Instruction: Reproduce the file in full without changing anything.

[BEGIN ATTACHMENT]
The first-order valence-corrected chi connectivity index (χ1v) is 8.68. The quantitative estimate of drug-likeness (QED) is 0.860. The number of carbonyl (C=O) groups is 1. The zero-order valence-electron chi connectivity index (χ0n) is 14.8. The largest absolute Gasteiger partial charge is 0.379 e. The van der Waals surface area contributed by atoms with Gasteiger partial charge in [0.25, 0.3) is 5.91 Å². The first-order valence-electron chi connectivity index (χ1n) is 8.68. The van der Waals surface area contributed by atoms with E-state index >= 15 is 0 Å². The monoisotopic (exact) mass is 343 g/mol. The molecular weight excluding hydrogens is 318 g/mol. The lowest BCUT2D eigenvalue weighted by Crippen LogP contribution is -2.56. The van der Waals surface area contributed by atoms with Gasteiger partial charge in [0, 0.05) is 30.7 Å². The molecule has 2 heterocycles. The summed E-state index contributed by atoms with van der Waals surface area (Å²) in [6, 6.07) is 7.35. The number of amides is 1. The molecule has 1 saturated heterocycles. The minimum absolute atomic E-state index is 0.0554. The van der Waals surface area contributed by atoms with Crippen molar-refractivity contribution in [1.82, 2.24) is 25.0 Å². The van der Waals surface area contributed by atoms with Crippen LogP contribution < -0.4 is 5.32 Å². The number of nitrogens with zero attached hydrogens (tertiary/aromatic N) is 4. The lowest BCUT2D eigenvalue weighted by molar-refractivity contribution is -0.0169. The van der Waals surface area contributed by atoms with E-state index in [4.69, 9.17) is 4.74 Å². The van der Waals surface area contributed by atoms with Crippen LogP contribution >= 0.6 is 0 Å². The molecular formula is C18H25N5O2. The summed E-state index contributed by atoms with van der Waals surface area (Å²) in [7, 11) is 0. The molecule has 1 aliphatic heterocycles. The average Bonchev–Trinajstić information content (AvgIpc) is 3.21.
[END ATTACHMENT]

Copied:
The first-order valence-corrected chi connectivity index (χ1v) is 8.68. The quantitative estimate of drug-likeness (QED) is 0.860. The number of carbonyl (C=O) groups is 1. The zero-order valence-electron chi connectivity index (χ0n) is 14.8. The largest absolute Gasteiger partial charge is 0.379 e. The van der Waals surface area contributed by atoms with Gasteiger partial charge in [0.25, 0.3) is 5.91 Å². The first-order valence-electron chi connectivity index (χ1n) is 8.68. The van der Waals surface area contributed by atoms with E-state index >= 15 is 0 Å². The monoisotopic (exact) mass is 343 g/mol. The molecular weight excluding hydrogens is 318 g/mol. The lowest BCUT2D eigenvalue weighted by Crippen LogP contribution is -2.56. The van der Waals surface area contributed by atoms with Gasteiger partial charge in [0, 0.05) is 30.7 Å². The molecule has 2 heterocycles. The summed E-state index contributed by atoms with van der Waals surface area (Å²) in [6, 6.07) is 7.35. The number of amides is 1. The molecule has 1 saturated heterocycles. The minimum absolute atomic E-state index is 0.0554. The van der Waals surface area contributed by atoms with Crippen molar-refractivity contribution in [1.82, 2.24) is 25.0 Å². The van der Waals surface area contributed by atoms with Crippen LogP contribution < -0.4 is 5.32 Å². The number of nitrogens with zero attached hydrogens (tertiary/aromatic N) is 4. The lowest BCUT2D eigenvalue weighted by molar-refractivity contribution is -0.0169. The van der Waals surface area contributed by atoms with E-state index in [4.69, 9.17) is 4.74 Å². The van der Waals surface area contributed by atoms with Crippen LogP contribution >= 0.6 is 0 Å². The molecular formula is C18H25N5O2. The summed E-state index contributed by atoms with van der Waals surface area (Å²) in [7, 11) is 0. The molecule has 1 aliphatic heterocycles. The average Bonchev–Trinajstić information content (AvgIpc) is 3.21.